Concert series “Music makes courage” in Wanfried enthusiastic visitors

The wind concert attracted many visitors to the Protestant church in Wanfried. The musicians presented pieces such as “The noise ebbs” and “Let’s all praise the Lord”.

© Eden Sophie Rimbach

The trumpets slowly let one of the Scandinavian titles of the evening fade away before the audience thanks the wind octet Eschwege with resounding applause for the variety of pieces on this evening. A festive wind concert as part of “Music Makes Courage” attracted around 60 to 70 people to Wanfried’s town church on Sunday evening.

Wanfried – As the first event of this kind in a long time, Predicant Wolf-Arthur Kalden announced the benefit concert, welcomed the octet with director Andreas Batram, who had also proposed that it take place that evening. In addition to “Music makes courage”, the date – the Day of German Unity – fits for a second reason, as Kalden explained: “At the same time, Germany is singing today.”

Although the audience did not sing, they expected an evening song called “Der Lärm ebbbt”, the first and second stanza of which Batram read – the latter referred to the reference to the Day of German Unity. Solemn sounds filled the church when the trumpeters Tobias Fleischhut, Sara Wehowsky, Juliane and Paula Batram, the trombonists Andreas Jahn, Andreas Batram and Marlies Brehm as well as Götz Bücker, who could be heard on tuba and trombone that evening , played a piece by Giovanni Gabrieli. At the beginning, Batram explained that, apart from this composer, everyone who played pieces that evening is still alive. A quieter, solemn “Praise the Lord” in the baroque style could then be heard in the church. It became picturesque with Jakob de Haan’s “Yellow Mountains”. Some of the instruments alternated and then together they let the sound be felt throughout the church.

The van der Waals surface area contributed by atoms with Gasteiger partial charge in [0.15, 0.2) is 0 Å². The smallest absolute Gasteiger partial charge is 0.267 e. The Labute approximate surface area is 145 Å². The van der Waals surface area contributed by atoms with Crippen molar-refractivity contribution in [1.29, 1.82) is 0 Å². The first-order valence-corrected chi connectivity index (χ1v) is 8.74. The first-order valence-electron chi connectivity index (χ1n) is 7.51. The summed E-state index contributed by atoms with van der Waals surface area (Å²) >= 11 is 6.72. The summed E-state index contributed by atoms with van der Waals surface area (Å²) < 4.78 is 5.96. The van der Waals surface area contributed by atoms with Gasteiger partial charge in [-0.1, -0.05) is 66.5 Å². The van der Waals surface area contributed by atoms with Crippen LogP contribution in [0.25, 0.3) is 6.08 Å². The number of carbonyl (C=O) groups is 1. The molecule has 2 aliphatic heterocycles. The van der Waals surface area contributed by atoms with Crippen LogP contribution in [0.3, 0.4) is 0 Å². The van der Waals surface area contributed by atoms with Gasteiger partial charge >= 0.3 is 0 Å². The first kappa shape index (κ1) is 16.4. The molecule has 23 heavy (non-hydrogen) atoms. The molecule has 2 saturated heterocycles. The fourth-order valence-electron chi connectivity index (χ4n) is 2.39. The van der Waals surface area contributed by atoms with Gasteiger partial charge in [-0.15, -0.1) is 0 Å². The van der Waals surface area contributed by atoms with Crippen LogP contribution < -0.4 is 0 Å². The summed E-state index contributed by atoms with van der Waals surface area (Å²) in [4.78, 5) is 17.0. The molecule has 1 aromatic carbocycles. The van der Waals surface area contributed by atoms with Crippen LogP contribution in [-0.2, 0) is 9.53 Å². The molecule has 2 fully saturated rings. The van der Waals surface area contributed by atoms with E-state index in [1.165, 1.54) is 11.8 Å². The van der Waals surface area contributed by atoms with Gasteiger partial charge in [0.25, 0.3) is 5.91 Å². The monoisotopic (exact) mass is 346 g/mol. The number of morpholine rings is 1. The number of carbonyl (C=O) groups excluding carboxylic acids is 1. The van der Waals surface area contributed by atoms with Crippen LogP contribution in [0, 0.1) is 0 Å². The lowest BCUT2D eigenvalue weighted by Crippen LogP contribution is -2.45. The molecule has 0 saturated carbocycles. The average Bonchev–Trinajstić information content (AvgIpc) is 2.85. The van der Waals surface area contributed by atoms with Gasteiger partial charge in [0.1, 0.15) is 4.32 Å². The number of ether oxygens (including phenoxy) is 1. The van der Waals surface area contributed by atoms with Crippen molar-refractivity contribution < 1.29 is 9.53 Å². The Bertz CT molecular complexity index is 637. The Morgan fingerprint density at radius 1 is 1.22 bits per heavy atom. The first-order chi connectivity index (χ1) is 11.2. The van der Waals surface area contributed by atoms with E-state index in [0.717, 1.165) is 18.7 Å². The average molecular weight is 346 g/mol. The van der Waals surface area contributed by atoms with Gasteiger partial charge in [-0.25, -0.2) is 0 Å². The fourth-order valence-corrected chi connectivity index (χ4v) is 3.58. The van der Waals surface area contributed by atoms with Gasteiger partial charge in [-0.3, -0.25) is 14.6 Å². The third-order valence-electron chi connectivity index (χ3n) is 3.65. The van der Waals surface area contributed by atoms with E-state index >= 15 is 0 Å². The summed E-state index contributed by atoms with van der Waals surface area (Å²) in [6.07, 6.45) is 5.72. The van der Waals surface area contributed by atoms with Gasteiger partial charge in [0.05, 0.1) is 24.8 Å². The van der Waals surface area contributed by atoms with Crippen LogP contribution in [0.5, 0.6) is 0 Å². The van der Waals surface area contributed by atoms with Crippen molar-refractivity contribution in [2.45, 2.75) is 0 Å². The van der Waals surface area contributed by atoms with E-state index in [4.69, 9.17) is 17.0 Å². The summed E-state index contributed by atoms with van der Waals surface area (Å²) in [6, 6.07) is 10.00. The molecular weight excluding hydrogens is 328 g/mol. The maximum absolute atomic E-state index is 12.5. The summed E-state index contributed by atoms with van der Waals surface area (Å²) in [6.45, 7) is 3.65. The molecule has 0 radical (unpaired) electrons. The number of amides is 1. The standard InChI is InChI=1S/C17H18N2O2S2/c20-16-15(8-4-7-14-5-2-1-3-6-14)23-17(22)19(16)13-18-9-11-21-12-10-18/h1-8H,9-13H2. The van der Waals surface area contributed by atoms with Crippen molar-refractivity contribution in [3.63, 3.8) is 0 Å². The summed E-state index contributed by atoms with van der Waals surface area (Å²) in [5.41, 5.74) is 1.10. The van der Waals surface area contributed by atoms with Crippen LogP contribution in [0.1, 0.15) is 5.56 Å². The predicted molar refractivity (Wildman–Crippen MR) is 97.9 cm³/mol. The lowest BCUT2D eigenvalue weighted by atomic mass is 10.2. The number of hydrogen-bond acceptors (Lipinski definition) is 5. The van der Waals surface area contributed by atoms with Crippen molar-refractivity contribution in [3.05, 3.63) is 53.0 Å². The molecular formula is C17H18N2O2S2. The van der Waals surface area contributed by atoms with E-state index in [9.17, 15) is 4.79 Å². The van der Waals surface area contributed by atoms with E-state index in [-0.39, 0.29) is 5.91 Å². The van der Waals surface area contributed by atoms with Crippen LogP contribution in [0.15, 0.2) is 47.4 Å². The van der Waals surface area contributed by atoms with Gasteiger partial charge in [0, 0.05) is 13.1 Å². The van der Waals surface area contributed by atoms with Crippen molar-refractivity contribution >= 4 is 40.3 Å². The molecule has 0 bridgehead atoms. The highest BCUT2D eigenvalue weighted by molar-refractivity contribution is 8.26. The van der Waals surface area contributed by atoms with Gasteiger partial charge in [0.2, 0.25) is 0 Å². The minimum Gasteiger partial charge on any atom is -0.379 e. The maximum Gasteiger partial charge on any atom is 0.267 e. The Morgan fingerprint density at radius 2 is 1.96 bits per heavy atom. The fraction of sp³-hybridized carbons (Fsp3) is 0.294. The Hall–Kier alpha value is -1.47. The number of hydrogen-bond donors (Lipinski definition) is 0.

The octet was actually created spontaneously for a performance as part of the musical Vespers in Eschwege, as Batram explained. Because of the pandemic, it was not possible to play with all members of the Eschweg trombone choir. For the concert in Wanfried, Andreas Jahn joined the members who had already performed together at Vespers. It became particularly rhythmic towards the end of the evening when the octet played an infectious “Let’s all praise the Lord” by Richard Roblee, bright tones and a piercing bass filled the church. Kalden thanked him for the music of the evening and for the fact that the audience could learn that there is also a pluralism of styles in modern times. After resounding applause, the octet played an additional piece and received positive reactions that evening. (Eden Sophie Rimbach)


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